This tutorial reuses code developed in earlier tutorials and explains how to control a standard servomotor. Standard means here servos that can be bouhgt off the shelf at radio control toys shops.

About servomotors

A servomotor is a motor with angular control. It is therefore a positon control.

ServoThe principle is quite simple. It consists in one motor with gears to increase the torque while decreasing the speed. At the end of the axis, a potentiometer transmits the angular position to a comparator / amplifier. The amplifier spins the motor until the angle matches the command.

This can be completely analog, in which case the analog value of the potentiometer feeds the input of an analog comparator that also receives an analog command.

It could also be partly digital, and it would be possible to make a servo (and even several servos) with REOBoard. In this case, the analog value of the potentiometer would be read using REOBoard's analog inputs, the analog command could also be read with another analog input, both compared, and the method explained in Tutorial 6 would allow to spin the motor in the right direction.

However, this is not our purpose. We are going to control an existing servo.

HYP DH13Many small servo motors exist in the radiocontrol domain. We are using a medium metal gear servomotor, but any cheap servo (some would cost less than 10 Euros) could also be used .

The advantage of using such a device is tha the control loop is integrated. That kind of servo has 3 wires. One power, one ground, and one signal. This latter is the signal we are going to generate as a function of the potentiometer position, as we already did in previous tutorials for LED and motor control.

The implementation is rather simple because the input signal is a kind of PWM that we alreday know how to generate.

 

The diagram below shows detail about the timing. This kind of PWM has a period of 20 ms, and a ON width between 1 and 2 ms, 1.5 being the cental value.

 

HYP Timing

If we want an easy adjustment, one solution is to divide the 20 ms interval in 20000 parts. In this case, we would set the CCR0 value of the timer to 20 000 (19999 to be accurate), and the CCRx corresponding to the servo line would be set between 1000 (min value) and 2000 (max value).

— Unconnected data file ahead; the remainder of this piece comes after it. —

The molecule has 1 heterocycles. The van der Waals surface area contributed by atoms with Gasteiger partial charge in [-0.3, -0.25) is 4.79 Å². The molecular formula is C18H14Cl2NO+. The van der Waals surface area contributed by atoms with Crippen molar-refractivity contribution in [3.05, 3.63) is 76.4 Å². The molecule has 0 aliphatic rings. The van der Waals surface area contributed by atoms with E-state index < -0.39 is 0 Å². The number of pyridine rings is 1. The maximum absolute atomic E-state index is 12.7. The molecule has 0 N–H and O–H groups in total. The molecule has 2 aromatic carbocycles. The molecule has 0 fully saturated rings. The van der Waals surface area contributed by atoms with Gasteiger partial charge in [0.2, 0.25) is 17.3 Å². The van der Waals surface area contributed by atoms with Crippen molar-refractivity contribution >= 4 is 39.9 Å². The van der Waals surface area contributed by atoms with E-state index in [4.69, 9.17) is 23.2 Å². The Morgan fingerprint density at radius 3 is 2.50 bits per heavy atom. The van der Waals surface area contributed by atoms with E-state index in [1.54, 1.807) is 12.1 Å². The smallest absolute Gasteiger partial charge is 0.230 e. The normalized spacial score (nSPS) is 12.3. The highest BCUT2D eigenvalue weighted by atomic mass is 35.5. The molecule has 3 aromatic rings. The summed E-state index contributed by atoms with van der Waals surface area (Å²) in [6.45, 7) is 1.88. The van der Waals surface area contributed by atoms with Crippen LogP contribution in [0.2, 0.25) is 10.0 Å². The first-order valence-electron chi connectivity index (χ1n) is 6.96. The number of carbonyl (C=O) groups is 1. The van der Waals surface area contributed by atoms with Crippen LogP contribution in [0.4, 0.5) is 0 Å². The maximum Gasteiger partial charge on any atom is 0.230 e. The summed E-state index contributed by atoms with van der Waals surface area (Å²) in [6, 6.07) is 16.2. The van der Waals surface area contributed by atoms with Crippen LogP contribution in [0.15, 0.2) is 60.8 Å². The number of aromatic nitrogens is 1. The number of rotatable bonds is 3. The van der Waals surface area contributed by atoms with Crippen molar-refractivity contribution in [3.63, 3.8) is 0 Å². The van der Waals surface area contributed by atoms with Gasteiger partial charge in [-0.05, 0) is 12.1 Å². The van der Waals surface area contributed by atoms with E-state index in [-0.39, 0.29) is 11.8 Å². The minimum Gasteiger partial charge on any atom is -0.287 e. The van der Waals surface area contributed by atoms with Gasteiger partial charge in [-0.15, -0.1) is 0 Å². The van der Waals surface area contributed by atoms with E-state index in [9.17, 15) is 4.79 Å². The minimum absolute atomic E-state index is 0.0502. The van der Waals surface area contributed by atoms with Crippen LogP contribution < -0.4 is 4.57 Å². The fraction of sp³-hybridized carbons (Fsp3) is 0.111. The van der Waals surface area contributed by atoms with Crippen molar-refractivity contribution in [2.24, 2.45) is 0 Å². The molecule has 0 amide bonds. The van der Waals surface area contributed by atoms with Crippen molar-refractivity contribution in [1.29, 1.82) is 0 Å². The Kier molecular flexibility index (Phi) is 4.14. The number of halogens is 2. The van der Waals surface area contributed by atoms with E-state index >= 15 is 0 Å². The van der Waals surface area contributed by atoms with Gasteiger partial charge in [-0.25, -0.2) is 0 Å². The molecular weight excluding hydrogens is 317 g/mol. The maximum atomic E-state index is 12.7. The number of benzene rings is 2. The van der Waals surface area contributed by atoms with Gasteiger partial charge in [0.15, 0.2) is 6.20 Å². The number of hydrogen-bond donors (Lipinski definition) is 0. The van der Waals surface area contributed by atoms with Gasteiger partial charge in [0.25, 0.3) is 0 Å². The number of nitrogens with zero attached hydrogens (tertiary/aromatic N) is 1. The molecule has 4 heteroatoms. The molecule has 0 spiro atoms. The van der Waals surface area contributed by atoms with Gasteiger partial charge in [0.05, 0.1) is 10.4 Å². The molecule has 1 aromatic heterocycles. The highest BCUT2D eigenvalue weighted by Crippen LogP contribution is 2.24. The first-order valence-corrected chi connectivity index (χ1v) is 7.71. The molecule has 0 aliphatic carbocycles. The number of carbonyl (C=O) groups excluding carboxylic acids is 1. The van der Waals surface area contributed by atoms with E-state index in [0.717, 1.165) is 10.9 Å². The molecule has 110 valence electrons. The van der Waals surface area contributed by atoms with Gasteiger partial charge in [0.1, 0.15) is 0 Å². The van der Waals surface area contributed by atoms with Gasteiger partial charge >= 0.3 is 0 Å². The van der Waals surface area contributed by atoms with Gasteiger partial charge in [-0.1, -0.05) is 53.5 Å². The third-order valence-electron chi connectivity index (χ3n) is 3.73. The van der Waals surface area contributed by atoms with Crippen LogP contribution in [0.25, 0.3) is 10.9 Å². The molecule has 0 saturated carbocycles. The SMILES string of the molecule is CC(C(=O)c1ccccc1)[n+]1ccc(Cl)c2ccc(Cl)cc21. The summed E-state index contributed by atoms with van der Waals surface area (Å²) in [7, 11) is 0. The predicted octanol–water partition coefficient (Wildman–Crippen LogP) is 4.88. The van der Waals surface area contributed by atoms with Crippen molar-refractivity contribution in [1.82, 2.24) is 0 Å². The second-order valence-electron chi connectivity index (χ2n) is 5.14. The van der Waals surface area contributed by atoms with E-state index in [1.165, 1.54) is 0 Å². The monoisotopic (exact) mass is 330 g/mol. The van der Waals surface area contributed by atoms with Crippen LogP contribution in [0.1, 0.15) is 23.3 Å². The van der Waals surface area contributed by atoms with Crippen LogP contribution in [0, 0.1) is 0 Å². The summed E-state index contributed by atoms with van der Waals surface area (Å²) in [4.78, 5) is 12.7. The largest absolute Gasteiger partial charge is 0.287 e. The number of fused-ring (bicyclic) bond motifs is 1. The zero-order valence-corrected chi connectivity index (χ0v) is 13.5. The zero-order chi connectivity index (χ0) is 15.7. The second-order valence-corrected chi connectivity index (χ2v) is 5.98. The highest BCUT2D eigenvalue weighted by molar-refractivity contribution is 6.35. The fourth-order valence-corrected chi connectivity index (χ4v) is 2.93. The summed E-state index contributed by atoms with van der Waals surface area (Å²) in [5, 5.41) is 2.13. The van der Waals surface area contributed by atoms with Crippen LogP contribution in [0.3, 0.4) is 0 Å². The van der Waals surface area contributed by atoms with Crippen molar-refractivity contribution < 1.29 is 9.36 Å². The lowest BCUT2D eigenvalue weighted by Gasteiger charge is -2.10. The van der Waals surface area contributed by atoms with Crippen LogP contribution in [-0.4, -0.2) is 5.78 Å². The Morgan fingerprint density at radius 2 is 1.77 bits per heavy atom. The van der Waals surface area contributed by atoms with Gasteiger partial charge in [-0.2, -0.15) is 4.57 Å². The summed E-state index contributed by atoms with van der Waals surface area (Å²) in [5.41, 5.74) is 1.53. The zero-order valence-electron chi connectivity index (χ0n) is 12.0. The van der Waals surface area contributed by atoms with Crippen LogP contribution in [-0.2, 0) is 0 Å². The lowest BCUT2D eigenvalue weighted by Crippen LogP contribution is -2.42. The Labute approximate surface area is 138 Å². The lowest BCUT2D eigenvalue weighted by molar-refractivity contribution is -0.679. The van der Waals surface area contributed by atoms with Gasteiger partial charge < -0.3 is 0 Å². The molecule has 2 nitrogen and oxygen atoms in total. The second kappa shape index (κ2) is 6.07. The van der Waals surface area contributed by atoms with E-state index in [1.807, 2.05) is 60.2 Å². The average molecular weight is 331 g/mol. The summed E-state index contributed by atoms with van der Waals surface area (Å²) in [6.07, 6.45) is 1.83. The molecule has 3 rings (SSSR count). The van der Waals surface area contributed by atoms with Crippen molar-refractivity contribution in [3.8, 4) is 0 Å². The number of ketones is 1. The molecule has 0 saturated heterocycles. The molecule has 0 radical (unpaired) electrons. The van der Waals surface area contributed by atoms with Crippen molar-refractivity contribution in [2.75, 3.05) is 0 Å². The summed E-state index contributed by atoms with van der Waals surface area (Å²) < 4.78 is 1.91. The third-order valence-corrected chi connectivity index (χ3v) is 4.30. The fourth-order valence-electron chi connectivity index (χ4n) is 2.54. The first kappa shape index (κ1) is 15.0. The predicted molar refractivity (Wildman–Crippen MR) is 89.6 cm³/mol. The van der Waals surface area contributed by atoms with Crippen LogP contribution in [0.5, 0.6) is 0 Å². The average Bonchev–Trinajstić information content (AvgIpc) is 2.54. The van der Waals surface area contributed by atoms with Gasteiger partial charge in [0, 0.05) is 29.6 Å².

A signed integer for the value adjustment would be for instance a value between 0 and 1000. Therefore, setting CCRx to 1000 + input_value would make exactly what we want.

 

 

 

Summary of this method

  • Divide the 20 ms interval in 20000 parts. One part is therefore 1 µs. As a result, we have to feed the timer with a 1 MHz clock
  • Use 19 999 as a value for the timer period
  • Use 1000+command_value as a value for the high part of the PWM signal

The program

The only really new part of this program will be to generate the 1MHz timer clock. As we have seen previously, we can select either ACLK which is 32kHz and MCLK (master clock) which is 24 MHz. Fortunately the timer clock can be predivided before entering the timer. If we can find a way to divide the clock by 24, we will have as a result a 1MHz timer.

There are 2 dividers. One can divide by 2, 3, 4, 5, 6, 7, 8, and the other can divide by 2, 4, 8. Dividing by 24 means dividing by 3, then 8.

Here is the function to setup the PWM for servo control

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void EnableServoPWM(void) {
    P4DIR |= 0x02;                            //    P4.2 output
    P4SEL |= 0x02;                            //    P4.2 as timer output
    TB0CCR0 = 19999;                          //    PWM Period
    TB0CCTL1 = OUTMOD_7;                      //    CCR1 reset/set
    TB0CCR1 = 1500;                           //    CCR1 average vakye
    TB0EX0 = 2;                               //    Divider by 3
    TB0CTL = TBSSEL_2 + MC_1 + TBCLR + ID_3;  //    SMCLK, up mode, clear TAR, divider by 8
}

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What is changed compared to the previous LED control is the clock division at the 2 last lines.

The next new function is the way to set the angle. As we receive a value coming from the 12 bit AD converter, it is a value between 0 and 4095. If we want to set something between 0 and 1000, and quick and possibly dirty way is to first shift by 2 bits, therefore making a 0 ~ 1023 value.

--------------------void SetAngle(uint16 angle) {
    angle >>= 2;
    if(angle > 1023) angle = 1023;
    TB0CCR1 = 1000 + angle;
}

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And this all works!

Download the C code

A summary of the first tutorials has been added as a downloadable zip file here.